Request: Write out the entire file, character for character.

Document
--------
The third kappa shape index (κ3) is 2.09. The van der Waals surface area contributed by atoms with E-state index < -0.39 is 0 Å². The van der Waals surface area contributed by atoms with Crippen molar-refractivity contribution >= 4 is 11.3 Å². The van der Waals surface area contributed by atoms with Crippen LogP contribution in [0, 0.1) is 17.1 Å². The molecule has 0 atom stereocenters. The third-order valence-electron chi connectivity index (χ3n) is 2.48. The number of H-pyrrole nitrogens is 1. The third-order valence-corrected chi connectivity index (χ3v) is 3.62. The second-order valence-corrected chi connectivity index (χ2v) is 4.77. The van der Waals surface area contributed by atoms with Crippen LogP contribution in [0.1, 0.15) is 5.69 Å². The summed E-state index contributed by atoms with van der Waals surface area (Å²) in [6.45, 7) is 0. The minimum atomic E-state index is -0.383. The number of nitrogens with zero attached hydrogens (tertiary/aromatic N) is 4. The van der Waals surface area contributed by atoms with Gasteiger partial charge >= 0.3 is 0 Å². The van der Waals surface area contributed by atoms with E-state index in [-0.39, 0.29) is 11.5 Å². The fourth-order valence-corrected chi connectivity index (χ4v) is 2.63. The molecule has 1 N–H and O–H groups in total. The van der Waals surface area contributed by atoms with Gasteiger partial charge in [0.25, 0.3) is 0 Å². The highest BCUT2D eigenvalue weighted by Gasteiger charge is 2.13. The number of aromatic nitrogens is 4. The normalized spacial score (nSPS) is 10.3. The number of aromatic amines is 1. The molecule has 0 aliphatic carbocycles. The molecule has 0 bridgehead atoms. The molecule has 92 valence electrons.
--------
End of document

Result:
The third kappa shape index (κ3) is 2.09. The van der Waals surface area contributed by atoms with E-state index < -0.39 is 0 Å². The van der Waals surface area contributed by atoms with Crippen molar-refractivity contribution >= 4 is 11.3 Å². The van der Waals surface area contributed by atoms with Crippen LogP contribution in [0, 0.1) is 17.1 Å². The molecule has 0 atom stereocenters. The third-order valence-electron chi connectivity index (χ3n) is 2.48. The number of H-pyrrole nitrogens is 1. The third-order valence-corrected chi connectivity index (χ3v) is 3.62. The second-order valence-corrected chi connectivity index (χ2v) is 4.77. The van der Waals surface area contributed by atoms with Crippen LogP contribution in [0.1, 0.15) is 5.69 Å². The summed E-state index contributed by atoms with van der Waals surface area (Å²) in [6.45, 7) is 0. The minimum atomic E-state index is -0.383. The number of nitrogens with zero attached hydrogens (tertiary/aromatic N) is 4. The van der Waals surface area contributed by atoms with Gasteiger partial charge >= 0.3 is 0 Å². The van der Waals surface area contributed by atoms with E-state index in [-0.39, 0.29) is 11.5 Å². The fourth-order valence-corrected chi connectivity index (χ4v) is 2.63. The molecule has 1 N–H and O–H groups in total. The van der Waals surface area contributed by atoms with Gasteiger partial charge in [0.25, 0.3) is 0 Å². The highest BCUT2D eigenvalue weighted by Gasteiger charge is 2.13. The number of aromatic nitrogens is 4. The normalized spacial score (nSPS) is 10.3. The number of aromatic amines is 1. The molecule has 0 aliphatic carbocycles. The molecule has 0 bridgehead atoms. The molecule has 92 valence electrons.